Saturday, July 23, 2016

Love Thy Neighbor

People often say that man’s cruelty to his fellow man never ceases to amaze them.  I think it ceased to amaze me long ago.  What could arguably never cease to amaze me is that the solution is right there, right in front of our eyes.  In the Bible, a man named Naaman, a Syrian army commander, came to Elisha, a prophet to be healed of leprosy.  He was told to simply wash himself in the Jordan River.  He was reluctant to do so because it sounded so easy.  Eventually, he did it, and, as promised, was healed.  Today, we look pretty much everywhere for solutions to problems like war and genocide.  They are big problems so they demand big solutions goes the thinking.  In reality, Christ’s injunction to “love thy neighbor” would solve them much quicker and much more effectively.

Love Thy Neighbor: A Story of War (ISBN: 978-0-679-76389-5) by Peter Maass is a collection of notes from the author’s time in Bosnia & Herzegovina as a journalist during the Bosnian War, but since the stories are all told from his point of view, it reads like a memoir.  There isn’t a lot of continuity, and it just jumps from one story to another, but roughly follows the timeline of the war.  The bit of continuity that is there is Maass wondering how people can forget so easily the need to respect those around them.  The stories are very real and personal, as Maass interacts with fellow jouranlists, soldiers on both sides, government officials, and what would normally be called everyday people, but can’t be in this situation because there was no such thing as normalcy in the Bosnian War.  Maass interviewed a Serb sniper, Bosnian soldiers, dealt with a Serb checkpoint — ultimately unsuccessfully, had Christmas dinner with a Croat family in Sarajevo, experienced what it was like to be under attack while in a gas station, and was, like most who dealt with the Bosnian War, flabbergasted by the impotence of the so-called world superpowers to get anything accomplished in Bosnia.  His account holds nothing back and it presents the war in all of grizzly horror that is war.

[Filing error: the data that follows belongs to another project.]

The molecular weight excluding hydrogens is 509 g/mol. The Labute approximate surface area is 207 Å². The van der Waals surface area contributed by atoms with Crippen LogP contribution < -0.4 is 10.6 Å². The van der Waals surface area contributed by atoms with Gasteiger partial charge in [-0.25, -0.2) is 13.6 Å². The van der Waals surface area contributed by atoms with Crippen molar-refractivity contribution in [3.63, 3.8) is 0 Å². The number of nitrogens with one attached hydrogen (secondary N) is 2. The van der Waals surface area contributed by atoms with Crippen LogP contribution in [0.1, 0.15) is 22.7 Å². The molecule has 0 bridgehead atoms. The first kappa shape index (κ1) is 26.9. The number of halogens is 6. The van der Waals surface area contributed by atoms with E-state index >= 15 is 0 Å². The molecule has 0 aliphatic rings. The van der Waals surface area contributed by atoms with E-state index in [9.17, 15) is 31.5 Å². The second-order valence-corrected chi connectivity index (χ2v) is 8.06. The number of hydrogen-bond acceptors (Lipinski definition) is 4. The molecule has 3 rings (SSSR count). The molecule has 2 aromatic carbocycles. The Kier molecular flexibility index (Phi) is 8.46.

The book was a fascinating overview of the war that could realistically be categorized as an overview of the atrocities of the war.  It presented both the best and worst of people, and it’s the good that ultimately captured my attention.  No matter how low things go, there’s someone out there trying to do good.  The story of the Catholic man and his wife who had Maass over for Christmas dinner was one of those.  It was, ultimately, a small gesture, but one that showed the goodness of the man and his family.  At times, the accounts of the violence seemed rather too much, even considering other books on the Bosnian War I’ve read.  On the other hand, it is reality and it is a reality with which our virtual-reality society really should be better acquainted because the idea that actions have consequences is one from which people seem far removed.  I am not sure if Maass, a Jew who was not overly religious, meant to lead his readers to any certain conclusions, but I think so, and the conclusion I drew from the book was that were we to love our neighbors, the ridiculous idea of ethnic conflict, and all kinds of other conflict, too, would not be something we would have to deal with.

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This work, including all text, photographs, and other original work, is licensed under a Creative Commons Attribution Non-Commercial No Derivatives 3.0 License and is copyrighted © MMXIV John Pruess.

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